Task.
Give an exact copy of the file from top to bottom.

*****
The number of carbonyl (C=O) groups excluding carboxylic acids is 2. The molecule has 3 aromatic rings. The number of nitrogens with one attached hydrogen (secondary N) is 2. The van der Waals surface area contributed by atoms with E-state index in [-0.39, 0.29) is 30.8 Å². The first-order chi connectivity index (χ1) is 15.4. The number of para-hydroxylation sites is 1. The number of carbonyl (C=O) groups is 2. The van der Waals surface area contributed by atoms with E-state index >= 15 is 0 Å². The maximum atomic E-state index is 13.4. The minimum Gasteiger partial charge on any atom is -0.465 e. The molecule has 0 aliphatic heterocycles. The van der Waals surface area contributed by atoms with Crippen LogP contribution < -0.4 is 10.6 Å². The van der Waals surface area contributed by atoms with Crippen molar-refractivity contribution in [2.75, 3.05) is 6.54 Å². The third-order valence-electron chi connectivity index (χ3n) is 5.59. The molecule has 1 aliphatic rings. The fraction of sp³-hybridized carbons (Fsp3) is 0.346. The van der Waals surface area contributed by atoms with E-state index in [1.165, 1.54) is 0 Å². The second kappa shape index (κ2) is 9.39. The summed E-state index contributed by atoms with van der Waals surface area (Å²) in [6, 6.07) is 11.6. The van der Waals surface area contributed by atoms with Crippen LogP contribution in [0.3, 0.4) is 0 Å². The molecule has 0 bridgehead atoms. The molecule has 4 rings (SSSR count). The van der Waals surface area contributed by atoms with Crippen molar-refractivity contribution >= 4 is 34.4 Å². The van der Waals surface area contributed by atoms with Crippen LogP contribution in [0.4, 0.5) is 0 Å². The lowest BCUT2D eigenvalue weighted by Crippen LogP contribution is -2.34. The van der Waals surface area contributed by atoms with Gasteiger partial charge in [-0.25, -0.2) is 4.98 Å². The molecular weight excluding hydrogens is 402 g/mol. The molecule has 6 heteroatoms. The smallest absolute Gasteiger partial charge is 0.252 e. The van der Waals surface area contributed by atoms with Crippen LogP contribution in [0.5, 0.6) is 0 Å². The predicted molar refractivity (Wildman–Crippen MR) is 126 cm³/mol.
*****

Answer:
The number of carbonyl (C=O) groups excluding carboxylic acids is 2. The molecule has 3 aromatic rings. The number of nitrogens with one attached hydrogen (secondary N) is 2. The van der Waals surface area contributed by atoms with E-state index in [-0.39, 0.29) is 30.8 Å². The first-order chi connectivity index (χ1) is 15.4. The number of para-hydroxylation sites is 1. The number of carbonyl (C=O) groups is 2. The van der Waals surface area contributed by atoms with E-state index >= 15 is 0 Å². The maximum atomic E-state index is 13.4. The minimum Gasteiger partial charge on any atom is -0.465 e. The molecule has 0 aliphatic heterocycles. The van der Waals surface area contributed by atoms with Crippen LogP contribution < -0.4 is 10.6 Å². The van der Waals surface area contributed by atoms with Crippen molar-refractivity contribution in [2.75, 3.05) is 6.54 Å². The third-order valence-electron chi connectivity index (χ3n) is 5.59. The molecule has 1 aliphatic rings. The fraction of sp³-hybridized carbons (Fsp3) is 0.346. The van der Waals surface area contributed by atoms with E-state index in [1.165, 1.54) is 0 Å². The second kappa shape index (κ2) is 9.39. The summed E-state index contributed by atoms with van der Waals surface area (Å²) in [6, 6.07) is 11.6. The van der Waals surface area contributed by atoms with Crippen LogP contribution in [0.3, 0.4) is 0 Å². The molecule has 0 bridgehead atoms. The molecule has 4 rings (SSSR count). The van der Waals surface area contributed by atoms with Crippen molar-refractivity contribution >= 4 is 34.4 Å². The van der Waals surface area contributed by atoms with Crippen LogP contribution in [0.4, 0.5) is 0 Å². The lowest BCUT2D eigenvalue weighted by Crippen LogP contribution is -2.34. The van der Waals surface area contributed by atoms with Gasteiger partial charge in [-0.25, -0.2) is 4.98 Å². The molecular weight excluding hydrogens is 402 g/mol. The molecule has 6 heteroatoms. The smallest absolute Gasteiger partial charge is 0.252 e. The van der Waals surface area contributed by atoms with Crippen LogP contribution in [0.5, 0.6) is 0 Å². The predicted molar refractivity (Wildman–Crippen MR) is 126 cm³/mol.